Hiding our face from the cross
I try to read from the Bible every day. Currently, I am reading Romans. Sometimes, the letters of the New Testament contain some pretty thick theology, and I return to more narrative parts of the Bible (let’s face it, stories are an easier read).
I always like to go back to the gospel accounts. The miracles, preaching and wisdom of Jesus engage me. It’s all good stuff, and I feel good reading it. But, in the back of my mind, I know there’s a crucifixion coming. He’s going to be beaten, spat upon, rejected, crucified, and He will die. It’s my natural inclination to want to speed through this portion of Scripture.
I don’t want to “see” a bloodied Jesus. I don’t want to see human cruelty. I don’t want to see torture and execution (on a cross). I don’t want to see the humiliation of my Lord. But, it’s there. God had it recorded not once or twice, but four times. Each gospel writer gives us an account of this event. And all other events leading up to this appear to happen very quickly in comparison to the slow, arduous chapters depicting His death. It’s as if the authors grab us from the back of the head and push our faces into Jesus’ death. They don’t want us to miss the impact of it.
The reason I want to turn away from this “movie” of His death is because I don’t want to remember that it was my sin that caused it. I want the Jesus who is happy with me. I want the one who is my brother. I want the one who feeds me my daily bread, teaches me doctrine, brings me to remember upbeat spiritual songs. The other vision is much too depressing.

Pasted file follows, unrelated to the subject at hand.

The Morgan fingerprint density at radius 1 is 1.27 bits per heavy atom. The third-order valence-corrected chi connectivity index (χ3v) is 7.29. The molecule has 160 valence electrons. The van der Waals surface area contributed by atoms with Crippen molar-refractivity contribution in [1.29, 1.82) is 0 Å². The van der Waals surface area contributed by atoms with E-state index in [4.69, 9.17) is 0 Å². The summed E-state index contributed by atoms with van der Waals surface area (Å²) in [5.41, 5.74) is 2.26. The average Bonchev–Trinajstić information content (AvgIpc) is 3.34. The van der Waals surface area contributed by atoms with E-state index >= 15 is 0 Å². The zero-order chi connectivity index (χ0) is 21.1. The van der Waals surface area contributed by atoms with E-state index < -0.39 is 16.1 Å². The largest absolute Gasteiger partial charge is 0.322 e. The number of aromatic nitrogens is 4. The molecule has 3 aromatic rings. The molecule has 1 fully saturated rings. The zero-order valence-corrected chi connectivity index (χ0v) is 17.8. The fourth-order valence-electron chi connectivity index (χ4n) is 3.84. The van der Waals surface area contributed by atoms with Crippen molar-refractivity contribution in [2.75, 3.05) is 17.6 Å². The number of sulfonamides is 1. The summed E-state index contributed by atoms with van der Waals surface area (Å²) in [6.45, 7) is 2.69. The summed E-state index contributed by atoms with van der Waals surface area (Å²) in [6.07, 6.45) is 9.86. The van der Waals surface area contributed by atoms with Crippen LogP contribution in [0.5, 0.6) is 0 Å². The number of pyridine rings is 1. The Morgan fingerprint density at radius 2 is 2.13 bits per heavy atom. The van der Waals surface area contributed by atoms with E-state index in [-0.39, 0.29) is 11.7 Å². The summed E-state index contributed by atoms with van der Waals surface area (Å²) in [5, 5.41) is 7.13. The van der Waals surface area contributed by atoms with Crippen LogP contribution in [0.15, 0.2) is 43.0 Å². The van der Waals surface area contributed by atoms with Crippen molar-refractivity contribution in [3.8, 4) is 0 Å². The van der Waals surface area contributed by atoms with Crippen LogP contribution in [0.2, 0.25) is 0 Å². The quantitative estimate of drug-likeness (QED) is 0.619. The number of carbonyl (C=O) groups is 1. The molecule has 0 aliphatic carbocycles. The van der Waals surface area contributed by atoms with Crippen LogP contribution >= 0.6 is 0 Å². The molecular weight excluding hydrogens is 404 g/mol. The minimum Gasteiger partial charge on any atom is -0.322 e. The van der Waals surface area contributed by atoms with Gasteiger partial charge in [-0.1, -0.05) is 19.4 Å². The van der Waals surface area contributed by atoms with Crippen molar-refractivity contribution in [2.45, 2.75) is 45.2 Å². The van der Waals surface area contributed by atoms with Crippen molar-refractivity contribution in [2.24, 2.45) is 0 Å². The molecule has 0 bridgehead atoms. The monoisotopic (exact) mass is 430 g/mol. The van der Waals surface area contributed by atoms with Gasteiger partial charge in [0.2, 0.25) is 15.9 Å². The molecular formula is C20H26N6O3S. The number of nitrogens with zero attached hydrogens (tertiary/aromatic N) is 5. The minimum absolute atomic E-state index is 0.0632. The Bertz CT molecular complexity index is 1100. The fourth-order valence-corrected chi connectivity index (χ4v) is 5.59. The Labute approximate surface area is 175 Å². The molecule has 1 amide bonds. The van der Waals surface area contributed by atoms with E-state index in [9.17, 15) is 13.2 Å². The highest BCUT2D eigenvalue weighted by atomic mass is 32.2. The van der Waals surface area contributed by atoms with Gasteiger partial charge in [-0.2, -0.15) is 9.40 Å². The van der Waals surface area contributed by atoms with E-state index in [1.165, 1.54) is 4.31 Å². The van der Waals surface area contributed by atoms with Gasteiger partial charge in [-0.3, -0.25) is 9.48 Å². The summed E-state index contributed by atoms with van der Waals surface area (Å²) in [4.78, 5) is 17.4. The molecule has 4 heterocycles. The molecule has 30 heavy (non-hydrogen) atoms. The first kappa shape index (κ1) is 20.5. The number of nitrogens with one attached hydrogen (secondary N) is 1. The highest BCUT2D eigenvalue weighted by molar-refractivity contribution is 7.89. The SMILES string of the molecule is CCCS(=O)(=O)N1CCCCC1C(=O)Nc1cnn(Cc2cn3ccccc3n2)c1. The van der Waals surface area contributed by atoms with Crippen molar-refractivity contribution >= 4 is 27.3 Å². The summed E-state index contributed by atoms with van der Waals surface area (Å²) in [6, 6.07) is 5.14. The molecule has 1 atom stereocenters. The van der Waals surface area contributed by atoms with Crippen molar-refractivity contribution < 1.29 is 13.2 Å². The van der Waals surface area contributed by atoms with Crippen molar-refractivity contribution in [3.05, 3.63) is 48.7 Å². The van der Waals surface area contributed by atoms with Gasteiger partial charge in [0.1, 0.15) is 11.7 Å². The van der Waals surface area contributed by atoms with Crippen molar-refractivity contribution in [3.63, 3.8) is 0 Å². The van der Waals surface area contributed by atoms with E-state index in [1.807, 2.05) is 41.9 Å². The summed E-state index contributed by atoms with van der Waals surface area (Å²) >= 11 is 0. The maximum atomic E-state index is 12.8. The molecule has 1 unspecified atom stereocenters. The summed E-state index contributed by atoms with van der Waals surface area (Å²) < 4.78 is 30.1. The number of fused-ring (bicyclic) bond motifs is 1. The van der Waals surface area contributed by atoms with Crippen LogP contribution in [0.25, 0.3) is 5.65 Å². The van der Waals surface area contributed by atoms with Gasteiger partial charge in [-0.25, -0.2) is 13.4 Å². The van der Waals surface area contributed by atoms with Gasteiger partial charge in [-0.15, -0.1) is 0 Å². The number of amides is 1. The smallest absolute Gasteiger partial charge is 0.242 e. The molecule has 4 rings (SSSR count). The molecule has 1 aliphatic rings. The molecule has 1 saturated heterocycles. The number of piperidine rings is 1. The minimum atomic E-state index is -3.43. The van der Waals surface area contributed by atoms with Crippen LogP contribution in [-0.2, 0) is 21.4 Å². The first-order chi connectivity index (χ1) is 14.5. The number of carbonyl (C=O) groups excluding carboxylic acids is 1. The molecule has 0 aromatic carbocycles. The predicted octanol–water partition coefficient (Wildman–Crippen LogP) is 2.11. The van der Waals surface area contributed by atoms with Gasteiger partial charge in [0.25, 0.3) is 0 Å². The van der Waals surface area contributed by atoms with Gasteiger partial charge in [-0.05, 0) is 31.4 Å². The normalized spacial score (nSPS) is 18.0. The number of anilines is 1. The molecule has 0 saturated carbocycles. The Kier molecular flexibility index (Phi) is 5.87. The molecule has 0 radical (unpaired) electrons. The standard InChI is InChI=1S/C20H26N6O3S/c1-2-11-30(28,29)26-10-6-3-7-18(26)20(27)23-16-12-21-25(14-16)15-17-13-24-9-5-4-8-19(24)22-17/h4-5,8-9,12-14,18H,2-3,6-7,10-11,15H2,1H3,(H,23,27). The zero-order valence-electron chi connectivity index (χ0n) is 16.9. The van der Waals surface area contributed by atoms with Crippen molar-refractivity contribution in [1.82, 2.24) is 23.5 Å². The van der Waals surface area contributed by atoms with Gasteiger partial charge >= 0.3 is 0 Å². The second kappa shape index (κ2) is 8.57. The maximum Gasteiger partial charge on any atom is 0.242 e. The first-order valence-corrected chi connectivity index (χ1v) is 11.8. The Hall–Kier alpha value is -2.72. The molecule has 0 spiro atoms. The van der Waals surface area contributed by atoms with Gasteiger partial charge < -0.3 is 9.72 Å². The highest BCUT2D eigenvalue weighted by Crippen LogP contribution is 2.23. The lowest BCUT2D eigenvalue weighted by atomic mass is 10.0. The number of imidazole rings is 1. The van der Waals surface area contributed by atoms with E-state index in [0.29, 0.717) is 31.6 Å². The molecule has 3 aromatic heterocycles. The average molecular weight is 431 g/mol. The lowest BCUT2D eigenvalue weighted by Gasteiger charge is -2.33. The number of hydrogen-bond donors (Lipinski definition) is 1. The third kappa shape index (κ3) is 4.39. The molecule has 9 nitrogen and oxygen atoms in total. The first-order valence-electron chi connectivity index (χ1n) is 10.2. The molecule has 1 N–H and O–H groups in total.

Perhaps this is why so many Christians reject the image of the crucifix. We’re o.k. with a picture of Jesus talking with the children or breaking the loaves, but Jesus on a cross? It’s too gruesome. It’s … offensive.
And that’s exactly what the cross is! This is what God wants us to look at, again and again. It tells us that the sum of our best Christian works amount to the death of God. We can sanitize, clean up and white wash the death of Jesus. Or, like most in the church, we can just bypass it like a freeway driver getting a glimpse of an accident.
But, this is not the message handed down from the apostles. Paul states, “We preach Christ and Him crucified”. So, look again. Look at the cross which ended our Lord’s life. Look at the wounds that healed us. Look at the thorn-crowned head which bore the pain of knowing all our intimate sins … intimately!
If you want to know that Jesus loves you, look up to the man on the cross between two criminals. Look at the man who the Father was pleased to crush. Look at the man who bore the weight of our guilt. He is the one who takes upon Himself all of our sin, even the sin of looking away from Him! His love for you and me empowered Him to endure rejection, beating, crucifixion and the Wrath of God so that we would … we will never have to.
He has saved us from our sins, and given us eternal life. It’s the promise secured in His blood.
To God be the Glory both now and forever.